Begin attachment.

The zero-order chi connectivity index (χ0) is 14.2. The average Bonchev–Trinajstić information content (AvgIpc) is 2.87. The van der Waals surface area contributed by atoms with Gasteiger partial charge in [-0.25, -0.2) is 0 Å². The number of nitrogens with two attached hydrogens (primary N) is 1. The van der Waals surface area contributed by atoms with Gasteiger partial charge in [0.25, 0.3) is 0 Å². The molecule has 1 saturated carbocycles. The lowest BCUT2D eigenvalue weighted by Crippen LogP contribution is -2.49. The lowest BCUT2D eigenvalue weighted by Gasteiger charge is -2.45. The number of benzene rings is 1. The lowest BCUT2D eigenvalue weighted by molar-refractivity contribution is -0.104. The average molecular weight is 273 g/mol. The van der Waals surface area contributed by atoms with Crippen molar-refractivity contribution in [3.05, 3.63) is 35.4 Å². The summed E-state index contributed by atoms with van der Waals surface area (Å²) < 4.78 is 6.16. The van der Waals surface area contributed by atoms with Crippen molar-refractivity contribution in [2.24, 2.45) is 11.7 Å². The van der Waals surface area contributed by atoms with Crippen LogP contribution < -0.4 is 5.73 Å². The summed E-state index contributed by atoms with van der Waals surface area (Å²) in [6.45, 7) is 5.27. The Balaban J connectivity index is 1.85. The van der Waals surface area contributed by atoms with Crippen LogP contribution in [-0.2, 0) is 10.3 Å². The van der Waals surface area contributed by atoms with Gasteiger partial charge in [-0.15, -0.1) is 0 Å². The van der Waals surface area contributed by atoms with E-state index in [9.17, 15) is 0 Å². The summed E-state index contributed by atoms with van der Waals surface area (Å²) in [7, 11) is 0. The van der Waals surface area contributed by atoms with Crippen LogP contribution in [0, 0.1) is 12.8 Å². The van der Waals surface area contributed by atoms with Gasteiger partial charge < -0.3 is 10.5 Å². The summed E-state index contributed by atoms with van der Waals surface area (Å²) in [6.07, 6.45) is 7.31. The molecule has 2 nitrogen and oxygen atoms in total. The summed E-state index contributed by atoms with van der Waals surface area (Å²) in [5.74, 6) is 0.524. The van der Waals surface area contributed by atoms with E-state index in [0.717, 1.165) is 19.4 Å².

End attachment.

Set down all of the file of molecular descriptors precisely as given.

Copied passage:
The zero-order chi connectivity index (χ0) is 14.2. The average Bonchev–Trinajstić information content (AvgIpc) is 2.87. The van der Waals surface area contributed by atoms with Gasteiger partial charge in [-0.25, -0.2) is 0 Å². The number of nitrogens with two attached hydrogens (primary N) is 1. The van der Waals surface area contributed by atoms with Gasteiger partial charge in [0.25, 0.3) is 0 Å². The molecule has 1 saturated carbocycles. The lowest BCUT2D eigenvalue weighted by Crippen LogP contribution is -2.49. The lowest BCUT2D eigenvalue weighted by Gasteiger charge is -2.45. The number of benzene rings is 1. The lowest BCUT2D eigenvalue weighted by molar-refractivity contribution is -0.104. The average molecular weight is 273 g/mol. The van der Waals surface area contributed by atoms with Crippen molar-refractivity contribution in [3.05, 3.63) is 35.4 Å². The summed E-state index contributed by atoms with van der Waals surface area (Å²) < 4.78 is 6.16. The van der Waals surface area contributed by atoms with Crippen molar-refractivity contribution in [2.24, 2.45) is 11.7 Å². The van der Waals surface area contributed by atoms with Crippen LogP contribution < -0.4 is 5.73 Å². The summed E-state index contributed by atoms with van der Waals surface area (Å²) in [6.45, 7) is 5.27. The Balaban J connectivity index is 1.85. The van der Waals surface area contributed by atoms with Crippen LogP contribution in [-0.2, 0) is 10.3 Å². The van der Waals surface area contributed by atoms with Gasteiger partial charge in [-0.15, -0.1) is 0 Å². The van der Waals surface area contributed by atoms with E-state index in [9.17, 15) is 0 Å². The summed E-state index contributed by atoms with van der Waals surface area (Å²) in [7, 11) is 0. The van der Waals surface area contributed by atoms with Crippen LogP contribution in [0, 0.1) is 12.8 Å². The van der Waals surface area contributed by atoms with Gasteiger partial charge < -0.3 is 10.5 Å². The summed E-state index contributed by atoms with van der Waals surface area (Å²) in [6.07, 6.45) is 7.31. The molecule has 2 nitrogen and oxygen atoms in total. The summed E-state index contributed by atoms with van der Waals surface area (Å²) in [5.74, 6) is 0.524. The van der Waals surface area contributed by atoms with E-state index in [0.717, 1.165) is 19.4 Å².